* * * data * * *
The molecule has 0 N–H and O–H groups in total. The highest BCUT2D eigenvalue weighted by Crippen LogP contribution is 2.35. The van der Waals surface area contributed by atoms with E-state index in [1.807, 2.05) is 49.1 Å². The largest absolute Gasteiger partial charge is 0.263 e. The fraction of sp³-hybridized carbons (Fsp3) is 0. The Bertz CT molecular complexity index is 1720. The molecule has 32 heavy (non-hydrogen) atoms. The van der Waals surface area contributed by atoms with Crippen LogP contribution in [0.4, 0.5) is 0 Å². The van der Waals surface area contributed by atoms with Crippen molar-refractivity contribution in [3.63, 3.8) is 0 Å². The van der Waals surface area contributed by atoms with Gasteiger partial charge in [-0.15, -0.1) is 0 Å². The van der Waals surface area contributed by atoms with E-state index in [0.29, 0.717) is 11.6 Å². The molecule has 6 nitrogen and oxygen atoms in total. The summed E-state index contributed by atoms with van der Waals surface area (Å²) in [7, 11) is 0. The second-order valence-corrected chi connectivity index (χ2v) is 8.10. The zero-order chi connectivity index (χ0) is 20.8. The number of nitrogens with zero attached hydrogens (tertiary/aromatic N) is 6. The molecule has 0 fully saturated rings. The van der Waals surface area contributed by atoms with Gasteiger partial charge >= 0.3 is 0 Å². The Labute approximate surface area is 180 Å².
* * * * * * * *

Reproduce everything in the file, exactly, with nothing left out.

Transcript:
The molecule has 0 N–H and O–H groups in total. The highest BCUT2D eigenvalue weighted by Crippen LogP contribution is 2.35. The van der Waals surface area contributed by atoms with E-state index in [1.807, 2.05) is 49.1 Å². The largest absolute Gasteiger partial charge is 0.263 e. The fraction of sp³-hybridized carbons (Fsp3) is 0. The Bertz CT molecular complexity index is 1720. The molecule has 32 heavy (non-hydrogen) atoms. The van der Waals surface area contributed by atoms with Crippen LogP contribution in [0.4, 0.5) is 0 Å². The van der Waals surface area contributed by atoms with Crippen molar-refractivity contribution in [3.63, 3.8) is 0 Å². The van der Waals surface area contributed by atoms with Gasteiger partial charge in [-0.15, -0.1) is 0 Å². The van der Waals surface area contributed by atoms with E-state index in [0.29, 0.717) is 11.6 Å². The molecule has 6 nitrogen and oxygen atoms in total. The summed E-state index contributed by atoms with van der Waals surface area (Å²) in [7, 11) is 0. The second-order valence-corrected chi connectivity index (χ2v) is 8.10. The zero-order chi connectivity index (χ0) is 20.8. The number of nitrogens with zero attached hydrogens (tertiary/aromatic N) is 6. The molecule has 0 fully saturated rings. The van der Waals surface area contributed by atoms with Gasteiger partial charge >= 0.3 is 0 Å². The Labute approximate surface area is 180 Å².